A SERIES of powerful documentaries which bring home the importance of eyewitness reporting will begin on TV this week – featuring war photographer and Sunday National foreign editor David Pratt.

Produced by award-winning documentary maker Robbie Fraser, the Pictures From series highlights three major conflicts Pratt has covered during his 40-year career and includes an emotional trip back to the spot where he was convinced he was going to die.

The films, commissioned by BBC Scotland and co-financed by Screen Scotland, contain original footage as well as revisiting the places and people Pratt came across during his work.

Pictures From Iraq, which premiered at Glasgow Film Festival (GFF) this year, will air on BBC Scotland on Tuesday, with Pictures From The Balkans screening the following Tuesday and Pictures From Afghanistan, which premiered at GFF in 2020, screening on Tuesday, July 19.

Pictures From The Balkans has never been seen before and was the most emotional for Pratt who, during the making of the documentary, relived his experience of being kidnapped.

A new documentary is set to feature the work of the Sunday National's foreign editor David PrattOne of David Pratt's pictures of the Balkans

Covering the Yugoslav wars of the 90s, it traces his journey back to the small town of Citluk where initially friendly Croatian Defence Council (HVO) militia kidnapped him, beat him brutally for several days, breaking his collarbone and ribs, then put a gun to his head and pulled the trigger.

“I was convinced I was going to die,” said Pratt. “To this day I don’t know if it was a mock execution or if the gun just failed to go off.”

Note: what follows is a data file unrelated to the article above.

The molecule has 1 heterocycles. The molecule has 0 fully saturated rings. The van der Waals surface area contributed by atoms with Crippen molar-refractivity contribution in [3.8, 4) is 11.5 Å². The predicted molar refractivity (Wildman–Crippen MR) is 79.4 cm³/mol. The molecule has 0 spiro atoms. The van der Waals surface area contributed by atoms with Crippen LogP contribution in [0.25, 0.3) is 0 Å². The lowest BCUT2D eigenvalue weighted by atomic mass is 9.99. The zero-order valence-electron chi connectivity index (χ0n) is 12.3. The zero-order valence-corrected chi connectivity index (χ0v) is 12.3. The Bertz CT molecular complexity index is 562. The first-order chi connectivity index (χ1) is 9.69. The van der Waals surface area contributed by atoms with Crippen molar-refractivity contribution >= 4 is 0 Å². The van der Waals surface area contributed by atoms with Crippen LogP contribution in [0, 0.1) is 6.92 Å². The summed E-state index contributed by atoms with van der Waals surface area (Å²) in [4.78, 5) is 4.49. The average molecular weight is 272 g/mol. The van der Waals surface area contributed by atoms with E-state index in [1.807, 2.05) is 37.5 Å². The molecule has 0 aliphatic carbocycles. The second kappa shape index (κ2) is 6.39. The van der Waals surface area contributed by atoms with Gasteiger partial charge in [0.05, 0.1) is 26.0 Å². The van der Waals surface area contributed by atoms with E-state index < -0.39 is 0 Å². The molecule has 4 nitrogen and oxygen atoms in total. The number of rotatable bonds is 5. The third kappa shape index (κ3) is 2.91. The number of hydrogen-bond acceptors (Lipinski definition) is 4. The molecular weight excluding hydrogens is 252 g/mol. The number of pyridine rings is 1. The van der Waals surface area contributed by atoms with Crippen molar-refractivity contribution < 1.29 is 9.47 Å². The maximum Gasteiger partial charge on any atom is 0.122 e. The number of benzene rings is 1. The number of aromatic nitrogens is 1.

He was then knocked unconscious and left alone. When he came to, he used a barbed wire fence to hack through his ties and crawled in excruciating pain to the roadside, where he was picked up by a car of men smoking weed who took him to safety.

A new documentary is set to feature the work of the Sunday National's foreign editor David PrattDavid Pratt at a monument at Citluk, Bosnia and Herzegovina

Although he was able to return to Scotland, he “pretty much went off the rails afterwards” as he struggled to cope with post-traumatic stress disorder and a deep depression which led him to thoughts of suicide.

He told the Sunday National he had been dreading returning to the area in order to make the documentary.

“It was very difficult and I do have a bit of a breakdown in the film, but it was as though a weight had been lifted off me in a way,”

said Pratt.

“It was one of those things that had been kind of haunting me for years and it helped a little to face up to my demons.”

A large cross has been erected near where he was kidnapped which, rather than being dedicated to the war’s victims, is instead for the “victims” of the war crimes tribunals at the Hague.

“It’s extraordinary,” said Pratt. “A war crime was committed against myself yet nearby there is a monument to commemorate those who stood trial for war crimes. You couldn’t make it up – they are clearly in denial.”